Salvador, Bulgaria, Bolivia, Indonesia, Argentina, and Columbia.
This highlights a very important point: Inadequate legal systems
and a restrictive regulatory environment are stifling economic
progress throughout much of Latin America and among the former
However, big government does not always mean hostility toward
business. Hong Kong, Singapore, and the United States had
regulatory environments that were favorable for business
competition and market allocation, but so too did big government
countries like Finland, Netherlands, Denmark, and Sweden.
"Modern economic growth is primarily about discovery, innovation,
and brain power. Thus, the strong relationship between economic
freedom and strong growth should not be surprising," says James
Gwartney, noted academic and co-author of the Report.
Western European countries generally ranked high in all areas of
study, except two: size of government and labour market
Economic freedom leads to greater prosperity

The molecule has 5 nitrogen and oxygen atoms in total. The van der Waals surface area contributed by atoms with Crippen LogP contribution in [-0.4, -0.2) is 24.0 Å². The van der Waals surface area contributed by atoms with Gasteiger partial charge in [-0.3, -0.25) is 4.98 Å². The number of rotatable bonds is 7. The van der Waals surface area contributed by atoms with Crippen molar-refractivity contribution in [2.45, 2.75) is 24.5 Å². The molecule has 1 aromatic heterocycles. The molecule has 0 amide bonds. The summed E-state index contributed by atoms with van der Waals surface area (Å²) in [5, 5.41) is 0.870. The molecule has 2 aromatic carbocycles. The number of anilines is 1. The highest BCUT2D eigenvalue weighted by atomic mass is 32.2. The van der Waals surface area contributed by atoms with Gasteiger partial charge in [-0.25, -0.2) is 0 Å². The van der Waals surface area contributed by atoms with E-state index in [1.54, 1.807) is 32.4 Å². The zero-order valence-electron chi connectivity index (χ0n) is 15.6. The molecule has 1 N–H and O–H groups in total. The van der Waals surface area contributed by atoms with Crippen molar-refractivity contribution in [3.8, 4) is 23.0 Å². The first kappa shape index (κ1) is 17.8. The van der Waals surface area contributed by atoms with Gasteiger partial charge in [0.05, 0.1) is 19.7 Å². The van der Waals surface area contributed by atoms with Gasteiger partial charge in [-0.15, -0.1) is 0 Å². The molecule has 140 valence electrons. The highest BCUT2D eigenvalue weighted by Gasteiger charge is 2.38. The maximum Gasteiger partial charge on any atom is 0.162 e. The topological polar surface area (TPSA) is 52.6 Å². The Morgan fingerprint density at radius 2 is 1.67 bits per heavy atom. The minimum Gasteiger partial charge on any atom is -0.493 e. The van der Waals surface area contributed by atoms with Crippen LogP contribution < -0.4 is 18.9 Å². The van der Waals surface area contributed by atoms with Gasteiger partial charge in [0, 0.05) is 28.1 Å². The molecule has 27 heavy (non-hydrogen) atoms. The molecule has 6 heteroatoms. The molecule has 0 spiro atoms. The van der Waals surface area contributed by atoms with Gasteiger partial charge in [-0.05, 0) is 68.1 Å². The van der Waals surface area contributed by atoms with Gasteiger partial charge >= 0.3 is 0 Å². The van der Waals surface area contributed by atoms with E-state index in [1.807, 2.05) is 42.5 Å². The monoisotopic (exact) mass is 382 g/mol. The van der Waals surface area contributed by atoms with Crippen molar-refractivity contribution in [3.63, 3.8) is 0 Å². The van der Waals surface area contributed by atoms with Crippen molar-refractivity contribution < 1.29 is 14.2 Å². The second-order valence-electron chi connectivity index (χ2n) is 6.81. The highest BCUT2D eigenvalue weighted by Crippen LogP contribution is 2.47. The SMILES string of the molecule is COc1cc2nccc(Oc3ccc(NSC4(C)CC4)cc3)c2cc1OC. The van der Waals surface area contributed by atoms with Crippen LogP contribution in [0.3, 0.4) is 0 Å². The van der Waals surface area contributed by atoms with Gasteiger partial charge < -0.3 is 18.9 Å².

One of the most compelling results of the study is the
relationship between economic freedom and prosperity.
Countries that score in the top quintile of the "most
economically free" countries had an average per capita GDP of
$25,051 (1995 US$) and an average growth rate of 3.0% (1998 real
GDP). As economic freedom declined, so did the average per capita
GDP, as well as the average growth rate.
The least free 20 percent of countries had an average per capita
GDP of $816 (1995 US$) and an average growth rate of 1.8% (1998
Free economies have higher per person incomes and grow more
rapidly. They also have less poverty and political corruption,
achieve higher scores on the United Nations Human Development
Index, and their citizens live 21 years longer.